11. Experimental adiaspiromycosis in animals with a modified reactivity (Albino mice) after irradiation

    International Nuclear Information System (INIS)

    The nature of the pathologic process in experimental adiaspiromycosis, following intraperitoneal inoculation with elements of the mycelium phase of Emmonsia crescens Emmons et Jellison (1960), depends on the reactivity of the experimental animals. Compared with a control group of animals, inoculated albino mice (with a single dose of 250 rad) contracted adiaspiromycosis more readily, there was a higher incidence of positive findings, aleirospore dissemination to distant organs outside the abdominal cavity occurred earlier, the intensity of tissue and organ insemination of the host was much higher. The results of these studies show that individuals with low resistance and increased susceptibility to infection are particularly liable to contract adiaspiromycosis. (author)

  12. Enhancing search efficiency by means of a search filter for finding all studies on animal experimentation in PubMed

    OpenAIRE

    Hooijmans, Carlijn R.; Tillema, Alice; Leenaars, Marlies; Ritskes-Hoitinga, Merel

    2010-01-01

    Collecting and analysing all available literature before starting an animal experiment is important and it is indispensable when writing a systematic review (SR) of animal research. Writing such review prevents unnecessary duplication of animal studies and thus unnecessary animal use (Reduction). One of the factors currently impeding the production of ‘high-quality’ SRs in laboratory animal science is the fact that searching for all available literature concerning animal experimentation is ra...

  13. Animal Models of Tourette Syndrome—From Proliferation to Standardization

    Science.gov (United States)

    Yael, Dorin; Israelashvili, Michal; Bar-Gad, Izhar

    2016-01-01

    Tourette syndrome (TS) is a childhood onset disorder characterized by motor and vocal tics and associated with multiple comorbid symptoms. Over the last decade, the accumulation of findings from TS patients and the emergence of new technologies have led to the development of novel animal models with high construct validity. In addition, animal models which were previously associated with other disorders were recently attributed to TS. The proliferation of TS animal models has accelerated TS research and provided a better understanding of the mechanism underlying the disorder. This newfound success generates novel challenges, since the conclusions that can be drawn from TS animal model studies are constrained by the considerable variation across models. Typically, each animal model examines a specific subset of deficits and centers on one field of research (physiology/genetics/pharmacology/etc.). Moreover, different studies do not use a standard lexicon to characterize different properties of the model. These factors hinder the evaluation of individual model validity as well as the comparison across models, leading to a formation of a fuzzy, segregated landscape of TS pathophysiology. Here, we call for a standardization process in the study of TS animal models as the next logical step. We believe that a generation of standard examination criteria will improve the utility of these models and enable their consolidation into a general framework. This should lead to a better understanding of these models and their relationship to TS, thereby improving the research of the mechanism underlying this disorder and aiding the development of new treatments. PMID:27065791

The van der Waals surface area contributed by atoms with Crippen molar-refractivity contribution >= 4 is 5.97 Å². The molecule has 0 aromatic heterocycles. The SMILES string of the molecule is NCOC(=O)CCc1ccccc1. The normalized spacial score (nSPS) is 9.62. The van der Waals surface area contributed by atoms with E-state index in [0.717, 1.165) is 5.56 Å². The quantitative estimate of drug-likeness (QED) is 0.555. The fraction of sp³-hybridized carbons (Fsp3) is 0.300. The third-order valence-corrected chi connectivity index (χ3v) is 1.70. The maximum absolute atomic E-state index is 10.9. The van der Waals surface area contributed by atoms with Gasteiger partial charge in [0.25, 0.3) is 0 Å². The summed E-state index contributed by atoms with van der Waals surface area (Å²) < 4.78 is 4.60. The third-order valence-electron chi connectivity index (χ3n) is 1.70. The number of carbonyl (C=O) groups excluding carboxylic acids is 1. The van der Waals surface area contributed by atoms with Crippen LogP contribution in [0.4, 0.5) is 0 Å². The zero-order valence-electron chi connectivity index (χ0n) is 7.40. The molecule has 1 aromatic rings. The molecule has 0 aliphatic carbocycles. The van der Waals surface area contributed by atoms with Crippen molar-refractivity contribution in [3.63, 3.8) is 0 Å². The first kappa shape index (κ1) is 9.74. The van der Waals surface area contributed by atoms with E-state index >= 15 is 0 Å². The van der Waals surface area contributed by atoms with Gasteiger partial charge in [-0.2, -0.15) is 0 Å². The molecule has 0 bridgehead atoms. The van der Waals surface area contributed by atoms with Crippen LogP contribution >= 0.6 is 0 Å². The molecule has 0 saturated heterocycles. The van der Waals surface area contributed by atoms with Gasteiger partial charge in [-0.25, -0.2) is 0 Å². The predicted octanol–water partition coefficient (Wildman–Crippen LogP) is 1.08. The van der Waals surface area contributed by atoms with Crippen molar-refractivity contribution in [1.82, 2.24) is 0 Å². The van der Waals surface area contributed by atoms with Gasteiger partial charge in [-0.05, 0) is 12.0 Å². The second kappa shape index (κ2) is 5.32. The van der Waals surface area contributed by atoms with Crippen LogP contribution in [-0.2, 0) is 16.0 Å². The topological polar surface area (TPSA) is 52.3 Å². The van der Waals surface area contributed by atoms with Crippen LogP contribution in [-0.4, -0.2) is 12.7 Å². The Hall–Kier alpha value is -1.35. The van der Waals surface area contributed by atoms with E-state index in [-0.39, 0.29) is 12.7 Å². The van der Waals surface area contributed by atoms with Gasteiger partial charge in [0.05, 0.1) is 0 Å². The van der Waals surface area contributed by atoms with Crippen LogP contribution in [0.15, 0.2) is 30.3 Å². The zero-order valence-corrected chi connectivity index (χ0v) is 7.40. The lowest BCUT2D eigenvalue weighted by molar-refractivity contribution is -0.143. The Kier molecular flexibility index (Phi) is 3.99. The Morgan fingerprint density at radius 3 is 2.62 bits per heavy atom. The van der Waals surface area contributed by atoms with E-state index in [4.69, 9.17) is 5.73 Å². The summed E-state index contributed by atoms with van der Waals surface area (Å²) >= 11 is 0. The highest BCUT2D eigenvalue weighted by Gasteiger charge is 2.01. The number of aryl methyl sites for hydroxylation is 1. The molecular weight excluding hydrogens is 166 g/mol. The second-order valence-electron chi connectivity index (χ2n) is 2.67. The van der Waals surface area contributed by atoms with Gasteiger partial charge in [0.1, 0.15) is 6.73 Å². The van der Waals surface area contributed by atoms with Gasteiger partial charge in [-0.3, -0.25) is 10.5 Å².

14. Animal Models of Tourette Syndrome-From Proliferation to Standardization.

    Science.gov (United States)

    Yael, Dorin; Israelashvili, Michal; Bar-Gad, Izhar

    2016-01-01

    Tourette syndrome (TS) is a childhood onset disorder characterized by motor and vocal tics and associated with multiple comorbid symptoms. Over the last decade, the accumulation of findings from TS patients and the emergence of new technologies have led to the development of novel animal models with high construct validity. In addition, animal models which were previously associated with other disorders were recently attributed to TS. The proliferation of TS animal models has accelerated TS research and provided a better understanding of the mechanism underlying the disorder. This newfound success generates novel challenges, since the conclusions that can be drawn from TS animal model studies are constrained by the considerable variation across models. Typically, each animal model examines a specific subset of deficits and centers on one field of research (physiology/genetics/pharmacology/etc.). Moreover, different studies do not use a standard lexicon to characterize different properties of the model. These factors hinder the evaluation of individual model validity as well as the comparison across models, leading to a formation of a fuzzy, segregated landscape of TS pathophysiology. Here, we call for a standardization process in the study of TS animal models as the next logical step. We believe that a generation of standard examination criteria will improve the utility of these models and enable their consolidation into a general framework. This should lead to a better understanding of these models and their relationship to TS, thereby improving the research of the mechanism underlying this disorder and aiding the development of new treatments. PMID:27065791

  15. A human experimental model of episodic pain